• Acrylic paints and acrylic textures. Glosspaint and varnish. Different brush strokes will create a variation of texture. Also palette knifes and sponges can be used.
  • Texture paste, tile grout, etc hold the marks of brushes or palette knives, etc very well. You can also press leaves or grasses or fabric into them. Experiment by either leaving them there or lifting them to see what kind of impression is left behind. I’ve recently been experimenting with how to leave textured impressions that hold their shape once you lift off the item you’re using. I found wetting the item in advance or using a damp sponge so the item doesn’t stick to the surface very successful). Texture paste is really good for this. There are cheaper alternatives but they all have their own characteristics and therefore you will get some variation in the way things print.
  • Carborundum is also a good choice if you would like to print something completely black (or any other ink colour).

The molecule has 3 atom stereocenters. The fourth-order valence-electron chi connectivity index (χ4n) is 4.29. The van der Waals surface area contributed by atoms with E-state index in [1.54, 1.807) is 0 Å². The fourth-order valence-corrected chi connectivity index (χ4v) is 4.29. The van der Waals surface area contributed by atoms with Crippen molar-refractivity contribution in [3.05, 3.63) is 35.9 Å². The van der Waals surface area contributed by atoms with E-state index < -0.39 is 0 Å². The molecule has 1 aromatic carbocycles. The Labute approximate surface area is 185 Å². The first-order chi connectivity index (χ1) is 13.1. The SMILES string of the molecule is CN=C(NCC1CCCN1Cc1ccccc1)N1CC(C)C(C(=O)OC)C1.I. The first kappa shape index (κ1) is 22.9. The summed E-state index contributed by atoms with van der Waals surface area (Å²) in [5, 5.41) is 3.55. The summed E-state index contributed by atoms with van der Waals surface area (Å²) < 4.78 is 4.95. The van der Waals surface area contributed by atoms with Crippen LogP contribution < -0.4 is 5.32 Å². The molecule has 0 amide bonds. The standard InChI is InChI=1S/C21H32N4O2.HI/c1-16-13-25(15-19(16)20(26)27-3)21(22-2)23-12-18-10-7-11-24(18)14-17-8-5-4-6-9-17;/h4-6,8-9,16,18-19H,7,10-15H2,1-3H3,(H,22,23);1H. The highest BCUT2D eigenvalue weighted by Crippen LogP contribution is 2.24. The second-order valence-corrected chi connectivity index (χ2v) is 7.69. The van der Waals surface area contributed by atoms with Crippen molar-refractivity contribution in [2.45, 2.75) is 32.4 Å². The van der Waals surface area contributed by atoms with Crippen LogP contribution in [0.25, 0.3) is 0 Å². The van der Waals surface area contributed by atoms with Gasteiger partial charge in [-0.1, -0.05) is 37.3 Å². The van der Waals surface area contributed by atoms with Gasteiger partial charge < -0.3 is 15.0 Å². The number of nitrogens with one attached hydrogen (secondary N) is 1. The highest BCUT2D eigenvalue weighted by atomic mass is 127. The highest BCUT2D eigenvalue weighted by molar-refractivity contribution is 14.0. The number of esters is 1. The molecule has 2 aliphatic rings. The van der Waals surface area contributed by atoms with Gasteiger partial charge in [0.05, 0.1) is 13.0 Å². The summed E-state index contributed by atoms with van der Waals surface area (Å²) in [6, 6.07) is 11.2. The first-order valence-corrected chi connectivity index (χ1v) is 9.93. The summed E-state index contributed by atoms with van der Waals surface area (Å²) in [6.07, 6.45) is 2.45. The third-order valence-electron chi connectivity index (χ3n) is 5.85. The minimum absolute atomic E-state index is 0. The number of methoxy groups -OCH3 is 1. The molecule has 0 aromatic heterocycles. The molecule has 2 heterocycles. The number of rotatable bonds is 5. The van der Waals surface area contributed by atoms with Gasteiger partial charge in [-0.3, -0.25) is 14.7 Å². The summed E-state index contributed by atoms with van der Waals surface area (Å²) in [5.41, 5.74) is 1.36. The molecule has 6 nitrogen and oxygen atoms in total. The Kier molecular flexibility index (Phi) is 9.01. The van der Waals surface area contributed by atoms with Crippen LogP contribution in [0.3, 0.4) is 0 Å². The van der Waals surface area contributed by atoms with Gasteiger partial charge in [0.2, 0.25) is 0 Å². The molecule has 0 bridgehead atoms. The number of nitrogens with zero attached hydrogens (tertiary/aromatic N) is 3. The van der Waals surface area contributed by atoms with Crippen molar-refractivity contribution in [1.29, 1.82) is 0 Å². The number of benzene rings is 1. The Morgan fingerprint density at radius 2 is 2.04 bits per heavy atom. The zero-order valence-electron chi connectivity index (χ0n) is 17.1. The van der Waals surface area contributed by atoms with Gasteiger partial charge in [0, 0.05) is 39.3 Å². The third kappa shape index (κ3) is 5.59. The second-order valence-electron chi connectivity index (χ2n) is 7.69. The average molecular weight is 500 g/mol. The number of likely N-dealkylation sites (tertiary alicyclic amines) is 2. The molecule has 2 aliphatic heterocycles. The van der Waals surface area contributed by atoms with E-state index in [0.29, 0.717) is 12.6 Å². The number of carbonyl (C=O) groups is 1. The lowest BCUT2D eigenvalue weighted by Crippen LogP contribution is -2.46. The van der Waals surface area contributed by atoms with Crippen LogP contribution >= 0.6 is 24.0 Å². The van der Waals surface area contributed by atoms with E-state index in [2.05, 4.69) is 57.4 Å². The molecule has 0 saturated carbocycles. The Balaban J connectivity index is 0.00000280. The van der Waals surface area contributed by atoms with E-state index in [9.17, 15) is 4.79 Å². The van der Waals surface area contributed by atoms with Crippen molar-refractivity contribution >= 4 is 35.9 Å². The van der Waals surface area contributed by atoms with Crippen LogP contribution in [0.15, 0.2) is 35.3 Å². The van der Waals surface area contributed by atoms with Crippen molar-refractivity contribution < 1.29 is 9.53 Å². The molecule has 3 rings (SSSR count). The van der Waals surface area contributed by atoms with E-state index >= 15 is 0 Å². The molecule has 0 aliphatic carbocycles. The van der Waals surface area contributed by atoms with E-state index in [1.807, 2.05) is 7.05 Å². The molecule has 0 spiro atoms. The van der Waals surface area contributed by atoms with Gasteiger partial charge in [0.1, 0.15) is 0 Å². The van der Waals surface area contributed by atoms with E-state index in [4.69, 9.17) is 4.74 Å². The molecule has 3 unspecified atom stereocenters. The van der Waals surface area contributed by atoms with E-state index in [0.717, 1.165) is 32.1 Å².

• Other interesting materials can be string, tread, leaves, masking tape, parcel tape.
  • Finally … and this comes with a health & safety warning … I sometimes take a blow torch (like the small kitchen ones you use for burning the sugar on top of creme caramel) to burn the plate edges and surfaces. Please take great care if you are going to do this. I work outdoors with fire bricks to support the plate; heavy duty gloves to hold it; a mask to avoid breathing in any potentially harmful fumes. You can get fantastic textures from burning things like texture paste and PVA glue whilst they are still wet because they bubble up and do strange things.

3 Comments

  1. I saw your collagraphs at the biscuit factory. Very beautiful and inspiring for me.
    I wonder what glue can be use to stick the different textures on the plate.
    I would have liked to see you last Friday at the preview to ask you so many questions I ask myself.
    Hope to see again.
    Carry on producing ravishing pieces of art!

    Marie-Claude.

    • Carol Nunan March 8, 2017 Reply

      Hi,

      Steph told me you had been asking after me. I’m sorry I missed you. I’m pleased you liked the work. I use PVA to stick the textures to the plate. Ideally you can use water proof exterior wood glue which should mean you won’t necessarily need to seal the plate. Thanks again.

      Carol

    • Carol Nunan May 10, 2017 Reply

      Thank you Marie-Claude. You are very kind.